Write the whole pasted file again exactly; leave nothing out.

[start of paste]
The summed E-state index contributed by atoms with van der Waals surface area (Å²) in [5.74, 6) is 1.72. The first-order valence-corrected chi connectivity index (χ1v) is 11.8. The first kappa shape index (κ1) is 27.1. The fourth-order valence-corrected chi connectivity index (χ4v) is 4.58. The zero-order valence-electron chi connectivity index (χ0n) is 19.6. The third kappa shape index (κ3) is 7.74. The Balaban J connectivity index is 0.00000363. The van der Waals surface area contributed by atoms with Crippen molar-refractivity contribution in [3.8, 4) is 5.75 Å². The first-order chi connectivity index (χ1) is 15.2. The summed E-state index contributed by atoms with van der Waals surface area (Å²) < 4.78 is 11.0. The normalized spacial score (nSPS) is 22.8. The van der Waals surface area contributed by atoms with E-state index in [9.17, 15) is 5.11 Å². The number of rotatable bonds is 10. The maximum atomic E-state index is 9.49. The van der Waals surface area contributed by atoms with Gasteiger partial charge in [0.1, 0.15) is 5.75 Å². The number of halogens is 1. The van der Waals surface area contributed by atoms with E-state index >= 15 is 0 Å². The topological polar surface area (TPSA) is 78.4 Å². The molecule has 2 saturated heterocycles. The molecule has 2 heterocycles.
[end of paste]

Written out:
The summed E-state index contributed by atoms with van der Waals surface area (Å²) in [5.74, 6) is 1.72. The first-order valence-corrected chi connectivity index (χ1v) is 11.8. The first kappa shape index (κ1) is 27.1. The fourth-order valence-corrected chi connectivity index (χ4v) is 4.58. The zero-order valence-electron chi connectivity index (χ0n) is 19.6. The third kappa shape index (κ3) is 7.74. The Balaban J connectivity index is 0.00000363. The van der Waals surface area contributed by atoms with Crippen molar-refractivity contribution in [3.8, 4) is 5.75 Å². The first-order chi connectivity index (χ1) is 15.2. The summed E-state index contributed by atoms with van der Waals surface area (Å²) < 4.78 is 11.0. The normalized spacial score (nSPS) is 22.8. The van der Waals surface area contributed by atoms with E-state index in [9.17, 15) is 5.11 Å². The number of rotatable bonds is 10. The maximum atomic E-state index is 9.49. The van der Waals surface area contributed by atoms with Gasteiger partial charge in [0.1, 0.15) is 5.75 Å². The number of halogens is 1. The van der Waals surface area contributed by atoms with E-state index >= 15 is 0 Å². The topological polar surface area (TPSA) is 78.4 Å². The molecule has 2 saturated heterocycles. The molecule has 2 heterocycles.